With the help of “Internet of Things” devices, brick and mortar retailers can fight back against virtual competitors. IoT hardware that collects data from in-store activity can give them a bird’s eye view of the customer experience and preferences in a way that online retailers can’t. Smart mirrors and check-out scanners can be used to analyze how customers interact with merchandise. Tracking beams can be deployed to optimize product and promotion placement.

Ordering Up a Meal with a Side of Big Data

Big data strategies are being embraced by food retailers as well. Restaurant chains recognize that big data can give them a leg up in a hyper competitive market. Analyzed effectively, the mountains of information can help restaurants to better manage inventories, pricing and labor schedules.

Information-driven methods likely helped the owner of Burger King in last year’s $1.8 acquisition of Popeyes Louisiana Kitchen, a 2,600-branch food chain. Burger King’s rival, MacDonald’s, has transformed itself into a data driven business. For example, it uses data collected at its drive through windows, such as information about the vehicles and interactions with passengers, to improve customer experience.

A Big Data Checklist

The first step in transforming an enterprise into an information driven business starts in the C-Suite. The executive team needs to define the major business dilemmas that need solving, and decide what type of insights it needs to reap from its data. What type of data does the organization need to collect to produce those insights? How will the organization collect it? What will be the desired impact?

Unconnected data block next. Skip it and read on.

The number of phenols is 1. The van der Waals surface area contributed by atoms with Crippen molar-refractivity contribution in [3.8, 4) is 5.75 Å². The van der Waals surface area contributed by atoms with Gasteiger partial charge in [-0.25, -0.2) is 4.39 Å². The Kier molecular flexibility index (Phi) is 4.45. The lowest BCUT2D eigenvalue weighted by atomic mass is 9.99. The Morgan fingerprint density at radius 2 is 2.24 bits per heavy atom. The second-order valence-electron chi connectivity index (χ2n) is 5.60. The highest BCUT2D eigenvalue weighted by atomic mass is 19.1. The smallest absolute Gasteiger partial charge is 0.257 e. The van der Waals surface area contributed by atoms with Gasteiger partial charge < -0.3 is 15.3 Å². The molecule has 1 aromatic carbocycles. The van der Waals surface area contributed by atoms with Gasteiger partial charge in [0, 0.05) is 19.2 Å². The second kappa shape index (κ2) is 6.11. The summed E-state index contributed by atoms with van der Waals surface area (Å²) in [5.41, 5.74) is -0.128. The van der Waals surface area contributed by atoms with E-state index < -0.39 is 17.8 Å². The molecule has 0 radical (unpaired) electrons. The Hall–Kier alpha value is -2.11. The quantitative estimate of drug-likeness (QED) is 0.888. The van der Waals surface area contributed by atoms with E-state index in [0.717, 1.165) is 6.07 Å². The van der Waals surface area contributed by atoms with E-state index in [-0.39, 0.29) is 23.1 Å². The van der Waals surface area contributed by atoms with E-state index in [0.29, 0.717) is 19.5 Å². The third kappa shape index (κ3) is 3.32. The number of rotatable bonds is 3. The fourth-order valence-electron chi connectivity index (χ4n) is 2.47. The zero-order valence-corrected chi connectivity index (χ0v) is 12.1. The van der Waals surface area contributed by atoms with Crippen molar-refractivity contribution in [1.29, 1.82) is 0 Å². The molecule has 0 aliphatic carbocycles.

A retail enterprise needs the right analytic tools that will deploy its data to make critical business predictions. Known as “predictive analytics,’’ this capability is necessary to give retailers a comprehensive view of who their customers are. Predictive analytics can help suggest how their buyers shop, when they buy certain products, and at what price.

With the right analytic tools, retailers need to crunch product tracking data to more effectively manage inventories. With a real-time view of product movement, big data can enable enterprises to improve operational efficiency by eliminating product bottlenecks, for example. When inventory stocks are more effectively managed, retailers can boost sales and better maximize earnings despite thin profit margins.

Just as essential to an effective big data strategy is the right choice of database infrastructure. The mountains of information collected by businesses won’t be very useful if they can’t be accessed swiftly and analyzed efficiently. If retailers can’t get real-time insights into their operation, the value of a big data strategy declines. And as retail companies merge with one another, it will be critical to ensure that their massive data stores can make operations more efficient, rather than bogging down operations.

So, as big data technology accelerates the pace of business, drives mega-mergers, and raises expectations for new levels of performance, companies need the proper strategies and gear. Ill-equipped organizations are likely to find themselves stumbling on the path to technological transformation: visions of big data efficiency could instead turn into a big data nightmare. However, for those companies who take advantage of emerging technologies to effectively reap the full potential of their large data stores, the future holds great promise.

About the author: Ami Gal is the CEO and Co-founder of SQream, a provider of a GPU-based database for big data analytics. Gal brings more than 20 years of technology industry expertise and executive management experience to his role with the company. Prior to SQream, Gal was Vice President of Business Development at Magic Software, where he generated new growth engines around high performance and complex data integration environments.  Previously, Gal co-founded Manov, which was later acquired by Magic Software and served to play an integral role in the company’s secondary offering. In addition, over the last decade, Ami has invested in and served on the boards of several startups, as well as mentoring founders in startup programs including IBM Smartcamp, Seedcamp, and KamaTech.